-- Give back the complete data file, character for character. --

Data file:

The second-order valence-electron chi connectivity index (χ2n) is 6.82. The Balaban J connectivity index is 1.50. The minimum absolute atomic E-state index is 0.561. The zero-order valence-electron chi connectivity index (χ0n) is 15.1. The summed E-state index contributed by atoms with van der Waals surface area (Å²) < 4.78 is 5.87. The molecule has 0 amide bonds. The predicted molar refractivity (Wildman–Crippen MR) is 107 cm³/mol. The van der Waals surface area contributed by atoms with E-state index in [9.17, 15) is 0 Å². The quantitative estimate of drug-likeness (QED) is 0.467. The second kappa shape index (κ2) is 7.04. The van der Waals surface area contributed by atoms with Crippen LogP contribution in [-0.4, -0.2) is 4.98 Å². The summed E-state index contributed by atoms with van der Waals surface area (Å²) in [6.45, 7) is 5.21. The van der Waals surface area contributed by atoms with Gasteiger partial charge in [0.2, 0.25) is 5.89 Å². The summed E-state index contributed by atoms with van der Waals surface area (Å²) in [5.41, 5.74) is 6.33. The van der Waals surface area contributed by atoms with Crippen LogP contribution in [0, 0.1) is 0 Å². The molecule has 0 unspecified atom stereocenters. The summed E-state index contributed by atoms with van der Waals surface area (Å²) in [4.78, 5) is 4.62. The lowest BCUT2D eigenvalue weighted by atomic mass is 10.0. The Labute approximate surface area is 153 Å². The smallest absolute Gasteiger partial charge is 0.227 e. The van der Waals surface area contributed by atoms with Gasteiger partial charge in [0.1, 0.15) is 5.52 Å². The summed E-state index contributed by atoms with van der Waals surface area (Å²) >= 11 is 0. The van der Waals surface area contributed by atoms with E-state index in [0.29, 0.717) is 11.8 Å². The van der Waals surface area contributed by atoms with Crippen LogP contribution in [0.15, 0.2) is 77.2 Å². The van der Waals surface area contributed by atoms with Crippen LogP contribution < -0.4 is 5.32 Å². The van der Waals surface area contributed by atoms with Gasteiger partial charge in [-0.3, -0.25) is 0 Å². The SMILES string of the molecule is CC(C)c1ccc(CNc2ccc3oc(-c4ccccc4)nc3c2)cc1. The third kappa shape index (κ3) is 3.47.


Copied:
The second-order valence-electron chi connectivity index (χ2n) is 6.82. The Balaban J connectivity index is 1.50. The minimum absolute atomic E-state index is 0.561. The zero-order valence-electron chi connectivity index (χ0n) is 15.1. The summed E-state index contributed by atoms with van der Waals surface area (Å²) < 4.78 is 5.87. The molecule has 0 amide bonds. The predicted molar refractivity (Wildman–Crippen MR) is 107 cm³/mol. The van der Waals surface area contributed by atoms with E-state index in [9.17, 15) is 0 Å². The quantitative estimate of drug-likeness (QED) is 0.467. The second kappa shape index (κ2) is 7.04. The van der Waals surface area contributed by atoms with Crippen LogP contribution in [-0.4, -0.2) is 4.98 Å². The summed E-state index contributed by atoms with van der Waals surface area (Å²) in [6.45, 7) is 5.21. The van der Waals surface area contributed by atoms with Gasteiger partial charge in [0.2, 0.25) is 5.89 Å². The summed E-state index contributed by atoms with van der Waals surface area (Å²) in [5.41, 5.74) is 6.33. The van der Waals surface area contributed by atoms with Crippen LogP contribution in [0, 0.1) is 0 Å². The molecule has 0 unspecified atom stereocenters. The summed E-state index contributed by atoms with van der Waals surface area (Å²) in [4.78, 5) is 4.62. The lowest BCUT2D eigenvalue weighted by atomic mass is 10.0. The Labute approximate surface area is 153 Å². The smallest absolute Gasteiger partial charge is 0.227 e. The van der Waals surface area contributed by atoms with Gasteiger partial charge in [0.1, 0.15) is 5.52 Å². The summed E-state index contributed by atoms with van der Waals surface area (Å²) >= 11 is 0. The van der Waals surface area contributed by atoms with E-state index in [0.29, 0.717) is 11.8 Å². The van der Waals surface area contributed by atoms with Crippen LogP contribution in [0.15, 0.2) is 77.2 Å². The van der Waals surface area contributed by atoms with Crippen LogP contribution < -0.4 is 5.32 Å². The van der Waals surface area contributed by atoms with Gasteiger partial charge in [-0.3, -0.25) is 0 Å². The SMILES string of the molecule is CC(C)c1ccc(CNc2ccc3oc(-c4ccccc4)nc3c2)cc1. The third kappa shape index (κ3) is 3.47.